My Jolie Concerto [a mini-trailer] has finally made a comeback and is blooming it's heart out. I had asked you about it when it was doing poorly on your AV podcast. You and Joyce Stork had suggested that I try the Japanese method of growing it. Well, there wasn't much to it, so I repotted it into a smaller 2-1/2" pot [down from the 5" pan pot]. Had to wait for months before it decided to put out new growth. Now it's grown past the edges of the pot, but I'm afraid to pot it into the pan pot again.

This is the only violet that I have that is growing well. All of the others are making snail progress in growth. I am really frustrated with growing violets, which makes me wonder so many things. I've changed the potting soil, fertilize lightly and grow them under lights for about 10-12 hours a day. They are such divas! But once I get everything in line again, they will be worth all the trouble with the beautiful blooms.

Your violets are doing so well. You certainly know what you are doing!

Janice H.

candy said...

I think Jersey Snow Flakes has been one of your favorites for a long time, right? Anyway, yes, I had one grow a double crown. I think I tried to separate it with a razor blade, a lesson in futility.

A :-) said...

Janice - a smaller pot is always a better choice than a larger one. If you have a 3" pot, you might pot up to that before switching over to a pan pot.

I can absolutely understand your frustration when things aren't growing well. Since you have tried a lot of things with your soil and lights, have you checked the pH of your water? pH is often responsible for poor growth when you've tried everything else.

Here is a link to the FAQ on the AVSA website:

http://www.avsa.org/faq-generalculture

Scroll down and you'll see a question answered by Joyce. More simply than she describes, you can get an aquarium pH test kit, and test the water you are using - before you add fertilizer and then after to see what your pH is. If it's high, like most tap water is, you can bring it down with a product called pH Down, which is available at any aquarium store or the local PetCo or PetsMart :-)

A :-) said...

Candy - yes. I'm quite fond of Jersey Snow Flakes :-)

Anonymous said...

Hi Annie!
I finally was able to get out to the pet store to pick up the pH test strips. My water is 6.5 on the scale. I'm not sure what AV's require. I bought pH Up and pH Down, also, so I wouldn't have to make another trip to the store. What level of pH in the water is acceptable for AV's? My AV books refer to the pH of the soil more than the water.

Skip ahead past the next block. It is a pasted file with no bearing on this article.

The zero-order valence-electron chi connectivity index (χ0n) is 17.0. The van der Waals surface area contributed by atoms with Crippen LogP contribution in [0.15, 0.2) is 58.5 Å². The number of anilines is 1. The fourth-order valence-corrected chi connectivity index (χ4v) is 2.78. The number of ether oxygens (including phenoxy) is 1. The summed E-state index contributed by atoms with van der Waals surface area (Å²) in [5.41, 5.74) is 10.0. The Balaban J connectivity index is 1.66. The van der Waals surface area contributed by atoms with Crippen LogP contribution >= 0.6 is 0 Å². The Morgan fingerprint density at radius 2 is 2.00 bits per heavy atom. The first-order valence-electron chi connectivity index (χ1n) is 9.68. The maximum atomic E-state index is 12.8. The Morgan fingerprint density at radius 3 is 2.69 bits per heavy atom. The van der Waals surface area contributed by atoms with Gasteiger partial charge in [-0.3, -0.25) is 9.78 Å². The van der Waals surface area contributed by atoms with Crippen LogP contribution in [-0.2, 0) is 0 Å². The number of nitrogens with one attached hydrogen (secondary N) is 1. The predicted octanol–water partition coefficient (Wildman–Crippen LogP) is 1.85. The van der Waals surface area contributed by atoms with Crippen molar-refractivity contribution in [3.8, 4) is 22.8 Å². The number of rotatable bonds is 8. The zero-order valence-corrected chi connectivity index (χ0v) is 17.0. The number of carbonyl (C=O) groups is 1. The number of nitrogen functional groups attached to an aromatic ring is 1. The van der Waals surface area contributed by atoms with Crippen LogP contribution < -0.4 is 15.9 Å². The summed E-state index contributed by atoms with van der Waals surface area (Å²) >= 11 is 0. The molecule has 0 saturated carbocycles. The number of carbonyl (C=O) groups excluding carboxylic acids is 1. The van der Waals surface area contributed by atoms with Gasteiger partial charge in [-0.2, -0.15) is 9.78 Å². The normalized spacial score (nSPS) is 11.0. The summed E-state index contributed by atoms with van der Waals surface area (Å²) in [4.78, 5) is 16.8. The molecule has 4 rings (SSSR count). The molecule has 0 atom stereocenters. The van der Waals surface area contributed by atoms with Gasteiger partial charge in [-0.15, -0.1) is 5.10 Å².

Janice H.

A :-) said...

6.5 is pretty much spot on. Anywhere from 6.5 to 6.8 is what African violets prefer. I guess I'm not much help after all :-( I'm sorry.

A :-) said...

Janice - if you can email me some photos of your plants I will take a look. Annie97vATgmailDOTcom make the replacements and send me some photos and I will take a look.

Anonymous said...

Annie, I will send some photos today. Thank you for taking the time to do this. I am at a loss as to what to do next. Nothing seems to be working. About a year ago I had about 100 violets and they grew and bloomed beautifully. Last spring I had thrips on a couple plants which I tossed. I had tried spraying with the hope of saving the plants, but it just didn't seem to help. They were isolated from the other plants, but since the thrip invasion none of my violets have done well. Possibly I may have the disease that thrips bring with them. I bought some leaves from a vendor this spring and they aren't doing well. I also bought a violet from the grocery store and it is now doing poorly. So it is definitely my conditions. I keep my house at 72 during the day and 68 at night. The violets are grown in the basement and the temp stays about 68/70 since I've been running the dehumidifier all year long. I use the dehumidifier water for the plants, but do use tap water sometimes, but only after it has sat for a while. I use Peter's African violet fertilizer [I guess it's now called Jack's] The lights are on for 10-12 hours a day. I took off the humidity tents for the summer. After cleaning them, they will be put back on the shelves. I even joined an on-line African violet forum in search of help. I did receive a lot of information about thrips and that cool/cold basements and watering violets sometimes doesn't work well. I even brought a few violets upstairs, but they all died, too. I'm down to 8 violets that had been full-sized plants and have about 20 plantlets in solo cups. I recently changed up my potting soil mix to using bagged Espoma organic African violet soil and add extra perlite [a 1:1 ratio] where previously I had added vermiculite to the mix.

I hope that I've given you enough information about my conditions and what I have tried. Any insight you may have will be greatly appreciated. If there is something else you need to know, please ask. And again, I thank you for taking time to help.

Janice H.